The Bendigo Art Gallery , known for its outstanding fashion exhibitions, is showing a selection of some of the world’s most influential designers from the past 40 years  in the Modern Love  exhibition.

The Bendigo Art Gallery is the exclusive venue for this exhibition in Australia, the first travelling exhibition of its kind from the FIDM Museum, LA.

Modern Love is showing until 2 February 2014

And it is not only womens’ fashions that are being exhibited this summer.  The Melbourne Museum is featuring Designing 007: Fifty Years of Bond Style this summer.  The exhibition is showing from 1 Nov 2013 – 23 Feb 2014

Coming soon:

The Arts Centre has a new free exhibition,  All That Glitters, opening in November,  showcasing some of the gorgeous stage costumes from their Performing Arts Collection.  The highlights of the exhibition will be costumes worn by Dame Edna Everage, Kylie Minogue and Dame Nellie Melba.

The exhibition will  run from November 16th until to 23rd of February 2014.

More Reading:

About the Edward Steichen exhibition:

Drama of Exile

The Art Review

About “All that Glitters”:

  Arts Centre publicity office

Weekend Notes

Quilts of Valour

This year I have been involved in making a number of quilts to donate to various areas of need.  In June,  I wrote about Charity Quilts and  two quilts I made early in 2013. http://www.alwaysquilting.wordpress.com/2013/06/15/charity-quilts/

Recently, one of the friendship groups of which I am a member, decided to make a quilt to donate to the Quilts of Valour (Australia) programme. We chose the Carpenter’s Wheel design, with individual blocks measuring 18 inches.  Each member of the group would make a block and we would then join them together.  Each member would use her own fabrics, but choose a warm beige as the main background colour.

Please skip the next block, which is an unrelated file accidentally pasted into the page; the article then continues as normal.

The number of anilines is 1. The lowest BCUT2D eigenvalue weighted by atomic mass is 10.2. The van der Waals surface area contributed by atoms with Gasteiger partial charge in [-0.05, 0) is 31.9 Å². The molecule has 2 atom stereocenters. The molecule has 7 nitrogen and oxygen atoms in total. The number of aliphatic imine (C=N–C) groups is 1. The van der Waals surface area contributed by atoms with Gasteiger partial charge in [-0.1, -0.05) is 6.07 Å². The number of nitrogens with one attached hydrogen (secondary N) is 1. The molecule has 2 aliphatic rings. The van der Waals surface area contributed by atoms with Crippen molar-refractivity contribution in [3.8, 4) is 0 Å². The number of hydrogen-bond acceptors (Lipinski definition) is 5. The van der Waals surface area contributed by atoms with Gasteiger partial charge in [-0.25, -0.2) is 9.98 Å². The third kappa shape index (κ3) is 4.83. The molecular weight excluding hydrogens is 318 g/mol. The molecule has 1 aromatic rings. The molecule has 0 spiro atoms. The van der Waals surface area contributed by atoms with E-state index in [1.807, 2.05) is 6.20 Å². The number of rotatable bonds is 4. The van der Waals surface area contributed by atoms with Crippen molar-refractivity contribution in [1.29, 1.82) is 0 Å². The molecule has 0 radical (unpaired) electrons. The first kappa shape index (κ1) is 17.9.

Quilts of valour 002

Gathering supplies for my block.

I decided to hand piece my block.  For this task, Aurufil Cotton Mako’ 40 was ideal.

Quilts of valour 004

Using a template to mark sewing lines on each piece.

Quilts of valour 006

My completed Carpenter’s Wheel block.

When my friendship group met this week, several of the blocks were finished.

Quilts of valour 007

Six of the nine required blocks are finished.

The Quilts of Valour Foundation http://www.qovf.org was originally started by in the USA in 2003 by a mother, who, on her son’s return from deployment in Iraq, saw the need to support soldiers effected by war.  In 2012, Victorian resident, Helen, decided to establish an Australian organisation based on this foundation.  At present, Quilts of Valour operates in Victoria and Queensland, but the intention is for this to be a nation-wide activity, with committee representatives in every state.